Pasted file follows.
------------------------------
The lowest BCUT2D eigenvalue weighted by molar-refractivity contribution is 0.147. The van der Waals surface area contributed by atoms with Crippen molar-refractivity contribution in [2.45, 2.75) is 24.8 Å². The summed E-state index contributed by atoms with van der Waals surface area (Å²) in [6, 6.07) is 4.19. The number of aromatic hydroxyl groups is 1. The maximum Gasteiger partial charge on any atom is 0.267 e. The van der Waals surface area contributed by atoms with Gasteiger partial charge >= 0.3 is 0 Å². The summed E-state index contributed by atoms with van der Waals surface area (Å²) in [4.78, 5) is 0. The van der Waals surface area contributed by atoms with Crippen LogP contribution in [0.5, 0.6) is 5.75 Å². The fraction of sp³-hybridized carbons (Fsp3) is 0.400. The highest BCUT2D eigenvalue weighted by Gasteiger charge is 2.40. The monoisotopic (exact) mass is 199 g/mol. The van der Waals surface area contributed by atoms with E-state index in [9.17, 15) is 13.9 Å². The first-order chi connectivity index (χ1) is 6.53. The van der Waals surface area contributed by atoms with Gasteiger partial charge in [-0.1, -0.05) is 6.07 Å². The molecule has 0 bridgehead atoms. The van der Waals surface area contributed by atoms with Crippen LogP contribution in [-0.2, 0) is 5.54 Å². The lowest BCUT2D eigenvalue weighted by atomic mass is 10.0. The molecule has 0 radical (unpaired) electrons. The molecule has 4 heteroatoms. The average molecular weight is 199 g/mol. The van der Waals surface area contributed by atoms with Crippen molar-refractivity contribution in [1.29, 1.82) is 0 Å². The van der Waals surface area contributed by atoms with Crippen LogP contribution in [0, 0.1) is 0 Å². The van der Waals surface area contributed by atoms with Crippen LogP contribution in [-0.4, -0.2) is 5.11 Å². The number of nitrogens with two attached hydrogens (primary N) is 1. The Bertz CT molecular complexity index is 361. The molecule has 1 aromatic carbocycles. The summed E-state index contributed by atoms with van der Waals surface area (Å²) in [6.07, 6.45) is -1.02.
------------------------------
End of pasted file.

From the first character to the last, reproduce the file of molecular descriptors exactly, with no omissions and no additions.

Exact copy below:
The lowest BCUT2D eigenvalue weighted by molar-refractivity contribution is 0.147. The van der Waals surface area contributed by atoms with Crippen molar-refractivity contribution in [2.45, 2.75) is 24.8 Å². The summed E-state index contributed by atoms with van der Waals surface area (Å²) in [6, 6.07) is 4.19. The number of aromatic hydroxyl groups is 1. The maximum Gasteiger partial charge on any atom is 0.267 e. The van der Waals surface area contributed by atoms with Gasteiger partial charge >= 0.3 is 0 Å². The summed E-state index contributed by atoms with van der Waals surface area (Å²) in [4.78, 5) is 0. The van der Waals surface area contributed by atoms with Crippen LogP contribution in [0.5, 0.6) is 5.75 Å². The fraction of sp³-hybridized carbons (Fsp3) is 0.400. The highest BCUT2D eigenvalue weighted by Gasteiger charge is 2.40. The monoisotopic (exact) mass is 199 g/mol. The van der Waals surface area contributed by atoms with E-state index in [9.17, 15) is 13.9 Å². The first-order chi connectivity index (χ1) is 6.53. The van der Waals surface area contributed by atoms with Gasteiger partial charge in [-0.1, -0.05) is 6.07 Å². The molecule has 0 bridgehead atoms. The van der Waals surface area contributed by atoms with Crippen LogP contribution in [-0.2, 0) is 5.54 Å². The lowest BCUT2D eigenvalue weighted by atomic mass is 10.0. The molecule has 0 radical (unpaired) electrons. The molecule has 4 heteroatoms. The average molecular weight is 199 g/mol. The van der Waals surface area contributed by atoms with Crippen molar-refractivity contribution in [1.29, 1.82) is 0 Å². The van der Waals surface area contributed by atoms with Crippen LogP contribution in [0, 0.1) is 0 Å². The van der Waals surface area contributed by atoms with Crippen LogP contribution in [-0.4, -0.2) is 5.11 Å². The number of nitrogens with two attached hydrogens (primary N) is 1. The Bertz CT molecular complexity index is 361. The molecule has 1 aromatic carbocycles. The summed E-state index contributed by atoms with van der Waals surface area (Å²) in [6.07, 6.45) is -1.02.